I put on the cover and let the onions cook all night. Soon they started to release water and then became nearly covered in their own water. The house was full of onion aromas, not fully pleasant. Maybe next time I will put the pot in the garage! The onions started to become brown after about 2 hours. Now they are very brown, and I have the lid off and am letting the water slowly evaporate. All this at a temperature between 185 F and 212 F: The thermostat turns the heating element on (its full power) when the temperature, as measured at the thermostat, gets too low and turns the power off when the temperature gets too high. So, the temperature in the pot keeps swinging between about 185 F and 212 F.

Breaking News Update: I just removed the onions from the pot, while there was still a little liquid in the bottom of the pot. Got about 2 C of very dark, wet onions.

Malliard browning or just oxidation? I noticed that the onion slice sides exposed to the air were nearly black while the sides not exposed to air were just a dark tan. So, apparently much of the browning needed air and not just the sugar and protein of the Malliard reaction. Hmm .... I do not have my chromatography and molecular spectroscopy equipment up and running yet!

From the 5 pounds or so of onion slices, I got about 1 pound of caramelized onions.

I will try these onions with the intended Ground Beef Steak, Pan Fried, with Onions, Mushrooms, and Red Wine Sauce.

Meat.

For the meat, I start with 80% lean ground beef and, by hand, form pieces where each piece weighs about 1 pound and is a flat oval, about 5" by 3.5". So, each piece is maybe 1" thick. I wrap each piece in waxed paper and freeze in freezer bags.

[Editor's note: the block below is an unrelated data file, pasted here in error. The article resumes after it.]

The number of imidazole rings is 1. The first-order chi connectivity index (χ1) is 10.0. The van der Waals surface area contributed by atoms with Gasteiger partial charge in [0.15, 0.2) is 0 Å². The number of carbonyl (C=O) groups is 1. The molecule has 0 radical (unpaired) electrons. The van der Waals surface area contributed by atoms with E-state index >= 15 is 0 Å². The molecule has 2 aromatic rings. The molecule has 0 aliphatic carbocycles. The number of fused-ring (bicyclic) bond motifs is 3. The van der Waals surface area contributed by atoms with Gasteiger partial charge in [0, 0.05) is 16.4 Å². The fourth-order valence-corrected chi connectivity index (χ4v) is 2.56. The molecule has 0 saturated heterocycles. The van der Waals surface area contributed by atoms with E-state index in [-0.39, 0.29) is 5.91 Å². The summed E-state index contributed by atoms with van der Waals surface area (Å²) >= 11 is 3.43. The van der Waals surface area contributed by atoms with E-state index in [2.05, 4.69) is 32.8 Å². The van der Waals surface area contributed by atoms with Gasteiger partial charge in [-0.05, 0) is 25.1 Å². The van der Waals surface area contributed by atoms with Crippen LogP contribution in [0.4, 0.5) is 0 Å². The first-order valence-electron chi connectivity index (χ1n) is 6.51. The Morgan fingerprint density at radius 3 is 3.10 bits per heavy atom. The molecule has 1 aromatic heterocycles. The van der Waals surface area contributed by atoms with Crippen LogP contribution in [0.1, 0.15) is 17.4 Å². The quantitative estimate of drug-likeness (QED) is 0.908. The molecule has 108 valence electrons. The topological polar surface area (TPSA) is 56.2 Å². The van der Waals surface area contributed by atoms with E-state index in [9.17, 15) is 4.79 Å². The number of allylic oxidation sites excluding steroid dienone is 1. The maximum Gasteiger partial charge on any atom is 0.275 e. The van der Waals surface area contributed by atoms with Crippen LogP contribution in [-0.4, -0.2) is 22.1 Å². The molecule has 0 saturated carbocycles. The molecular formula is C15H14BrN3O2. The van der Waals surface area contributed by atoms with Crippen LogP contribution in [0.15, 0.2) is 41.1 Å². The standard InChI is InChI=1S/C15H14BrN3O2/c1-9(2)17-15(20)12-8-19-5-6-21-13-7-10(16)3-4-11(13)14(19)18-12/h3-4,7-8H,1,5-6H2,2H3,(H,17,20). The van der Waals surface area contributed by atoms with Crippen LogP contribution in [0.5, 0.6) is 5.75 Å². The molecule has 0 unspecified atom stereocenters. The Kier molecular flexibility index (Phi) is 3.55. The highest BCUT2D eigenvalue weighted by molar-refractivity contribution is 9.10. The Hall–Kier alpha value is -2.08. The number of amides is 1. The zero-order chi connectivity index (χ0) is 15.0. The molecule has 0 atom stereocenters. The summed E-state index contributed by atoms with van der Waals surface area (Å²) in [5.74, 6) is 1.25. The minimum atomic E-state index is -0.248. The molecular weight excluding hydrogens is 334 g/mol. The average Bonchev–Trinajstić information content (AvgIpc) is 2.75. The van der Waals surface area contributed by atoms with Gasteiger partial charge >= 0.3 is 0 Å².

To thaw one piece, I unwrap it and place it one a microwave proof plate and warm in microwave at 10% power for 20 minutes. Works well.

Base of Sauce.

To start the sauce, I add a 10 1/2 ounce can of famous brand "condensed soup" Beef Consomme (directly from the can without adding water) to a 2 quart Farberware classic pot along with the same can full of drinkable Italian red Chianti wine and liquid from a can of sliced, button mushrooms, drained weight 6 ounces. I reduce SLOWLY, more than an hour, to maybe 3/4 C. Slow reduction is necessary or will get a lot of nearly solid gelatin, etc. on the sides of the pot.

Cooking the Meat.

To cook the meat, I use the Farberware skillet described above. So far in the trials that skillet just cooked onions in 1/3 C virgin olive oil that left a fond and had the onions removed but the oil remaining. When I try the caramelized onions, there will be no fond or maybe only a little if I reheat the onions in the skillet.

I cook the meat at medium-low heat, with pepper, to get a nice crust on each side, release some meat juices to develop a fond, and have the meat puff some from internal steam.

Making the Sauce.

I remove the meat, further develop the fond, deglaze the skillet with the wine-consomme reduction, over high heat possibly reduce some more, add 3/4 C whipping cream, add the mushrooms, add salt and pepper as necessary, and transfer the sauce to its own container for serving.

Serving.

The onions go over the meat, and that combination with the sauce gets served.

When I use the caramelized onions, the onion volume will be much less, and I will likely add the onions (maybe 1/2 C) to the sauce to heat through.

Results.

Before I tried the 3/4 C of whipping cream in the sauce I tried butter -- so far I like the cream better.

So far it's promising but needs work.

In the future, I may try adding some vinegar and maybe also some black current jelly to the sauce.

Other suggestions????? Comments requested!!!!

But there is enough sauce, about 275 ml, so that the pieces of meat, covered with the sauce, are not dry.

Edited by project (log)

What would be the right food and wine to go with

R. Strauss's 'Ein Heldenleben'?